An Independent Assessment of Pathfinder AVHRR Sea Surface Temperature Accuracy Using the Marine Atmosphere Emitted Radiance Interferometer (MAERI)

An Independent Assessment of Pathfinder AVHRR Sea Surface Temperature Accuracy Using the Marine... The remotely sensed sea surface temperature (SST) estimated from the 4-km-resolution Pathfinder SST algorithm is compared to a SST locally measured by the Marine Atmospheric Emitted Radiance Interferometer (MAERI) during five oceanographic cruises in the Atlantic and Pacific Oceans, in conditions ranging from Arctic to equatorial. The Pathfinder SST is a product of the satellite-based Advanced Very High Resolution Radiometer, while the MAERI is an infrared radiometric interferometer with continuous onboard calibration that can provide highly accurate (better than 0.05C) in situ skin temperatures during extended shipboard deployments. Matchups, which are collocated (within 4 km) and coincident (40 min during the day; 120 min during the night) data, from these two different sources under cloud-free conditions are compared. The average difference between the MAERI and Pathfinder SSTs is found to be 0.07 0.31C from 219 matchups during the low- and midlatitude cruises; inclusion of 80 more matchups from the Arctic comparisons produces an average global difference of 0.14 0.36C. The MAERI-Pathfinder differences compare favorably with the average midlatitude differences between the MAERI skin SST and other bulk SST estimates commonly available for these cruises such as the research vessels' thermosalinograph SST (0.12 0.17C) and the weekly National Centers for Environmental Prediction optimally interpolated SST analysis (0.41 0.58C). While not representative of all possible oceanic and atmospheric regimes, the accuracy of the Pathfinder SST estimates under the conditions sampled by the five cruises is found to be at least twice as good as previously demonstrated. http://www.deepdyve.com/assets/images/DeepDyve-Logo-lg.png Bulletin of the American Meteorological Society American Meteorological Society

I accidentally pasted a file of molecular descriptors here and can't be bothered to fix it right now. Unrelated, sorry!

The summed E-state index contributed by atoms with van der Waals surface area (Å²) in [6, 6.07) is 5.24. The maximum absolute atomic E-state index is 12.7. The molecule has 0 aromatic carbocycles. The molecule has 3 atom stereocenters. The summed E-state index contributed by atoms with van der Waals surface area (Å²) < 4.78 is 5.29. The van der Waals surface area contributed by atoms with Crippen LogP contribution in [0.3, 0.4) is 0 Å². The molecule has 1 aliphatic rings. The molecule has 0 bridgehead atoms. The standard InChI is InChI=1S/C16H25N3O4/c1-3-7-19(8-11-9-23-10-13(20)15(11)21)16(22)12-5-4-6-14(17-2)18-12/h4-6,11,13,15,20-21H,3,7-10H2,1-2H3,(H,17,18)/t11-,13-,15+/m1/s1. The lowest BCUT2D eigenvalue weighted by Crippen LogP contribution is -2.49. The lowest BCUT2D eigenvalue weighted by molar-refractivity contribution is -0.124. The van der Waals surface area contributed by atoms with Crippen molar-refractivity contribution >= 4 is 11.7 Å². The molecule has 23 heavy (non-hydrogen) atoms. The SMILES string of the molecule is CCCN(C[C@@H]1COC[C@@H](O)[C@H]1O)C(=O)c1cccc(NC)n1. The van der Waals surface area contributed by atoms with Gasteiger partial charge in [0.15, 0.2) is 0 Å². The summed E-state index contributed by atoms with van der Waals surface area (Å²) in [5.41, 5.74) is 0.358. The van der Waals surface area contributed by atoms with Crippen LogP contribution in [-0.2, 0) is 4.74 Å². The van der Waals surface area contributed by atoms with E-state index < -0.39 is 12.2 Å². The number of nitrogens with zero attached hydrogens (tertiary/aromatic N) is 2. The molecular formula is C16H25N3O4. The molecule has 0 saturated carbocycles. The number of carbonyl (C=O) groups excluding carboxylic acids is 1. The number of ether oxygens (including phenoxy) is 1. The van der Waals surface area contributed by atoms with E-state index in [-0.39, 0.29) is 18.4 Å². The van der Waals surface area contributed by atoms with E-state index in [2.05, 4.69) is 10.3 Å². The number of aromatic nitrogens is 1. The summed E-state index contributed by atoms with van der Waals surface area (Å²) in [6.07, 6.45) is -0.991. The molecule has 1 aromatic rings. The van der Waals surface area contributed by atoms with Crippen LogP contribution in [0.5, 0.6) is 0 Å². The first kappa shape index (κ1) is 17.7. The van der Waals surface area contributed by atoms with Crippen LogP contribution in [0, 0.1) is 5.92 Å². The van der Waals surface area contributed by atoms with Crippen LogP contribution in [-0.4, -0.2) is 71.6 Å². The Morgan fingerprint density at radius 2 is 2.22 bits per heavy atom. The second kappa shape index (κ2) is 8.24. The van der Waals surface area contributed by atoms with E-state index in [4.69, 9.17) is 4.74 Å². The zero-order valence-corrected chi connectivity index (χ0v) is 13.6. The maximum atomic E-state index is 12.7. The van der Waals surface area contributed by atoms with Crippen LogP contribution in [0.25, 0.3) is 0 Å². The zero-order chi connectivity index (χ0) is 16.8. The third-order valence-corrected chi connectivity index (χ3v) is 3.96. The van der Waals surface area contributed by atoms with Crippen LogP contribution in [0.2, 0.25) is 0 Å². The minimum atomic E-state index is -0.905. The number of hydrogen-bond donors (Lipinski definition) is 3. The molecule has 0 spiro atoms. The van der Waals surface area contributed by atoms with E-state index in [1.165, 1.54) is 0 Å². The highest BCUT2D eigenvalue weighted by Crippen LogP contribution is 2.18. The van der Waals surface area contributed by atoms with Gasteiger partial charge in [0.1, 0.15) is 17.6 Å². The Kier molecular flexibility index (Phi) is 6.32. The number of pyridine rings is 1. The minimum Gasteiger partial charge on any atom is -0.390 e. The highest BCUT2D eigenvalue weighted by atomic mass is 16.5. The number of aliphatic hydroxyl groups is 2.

An Independent Assessment of Pathfinder AVHRR Sea Surface Temperature Accuracy Using the Marine Atmosphere Emitted Radiance Interferometer (MAERI)

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Publisher
American Meteorological Society
Copyright
Copyright © American Meteorological Society
ISSN
1520-0477
D.O.I.
10.1175/1520-0477(2000)081<1525:AIAOPA>2.3.CO;2
Publisher site
See Article on Publisher Site

Abstract

The remotely sensed sea surface temperature (SST) estimated from the 4-km-resolution Pathfinder SST algorithm is compared to a SST locally measured by the Marine Atmospheric Emitted Radiance Interferometer (MAERI) during five oceanographic cruises in the Atlantic and Pacific Oceans, in conditions ranging from Arctic to equatorial. The Pathfinder SST is a product of the satellite-based Advanced Very High Resolution Radiometer, while the MAERI is an infrared radiometric interferometer with continuous onboard calibration that can provide highly accurate (better than 0.05C) in situ skin temperatures during extended shipboard deployments. Matchups, which are collocated (within 4 km) and coincident (40 min during the day; 120 min during the night) data, from these two different sources under cloud-free conditions are compared. The average difference between the MAERI and Pathfinder SSTs is found to be 0.07 0.31C from 219 matchups during the low- and midlatitude cruises; inclusion of 80 more matchups from the Arctic comparisons produces an average global difference of 0.14 0.36C. The MAERI-Pathfinder differences compare favorably with the average midlatitude differences between the MAERI skin SST and other bulk SST estimates commonly available for these cruises such as the research vessels' thermosalinograph SST (0.12 0.17C) and the weekly National Centers for Environmental Prediction optimally interpolated SST analysis (0.41 0.58C). While not representative of all possible oceanic and atmospheric regimes, the accuracy of the Pathfinder SST estimates under the conditions sampled by the five cruises is found to be at least twice as good as previously demonstrated.

Journal

Bulletin of the American Meteorological SocietyAmerican Meteorological Society

Published: Jul 26, 2000

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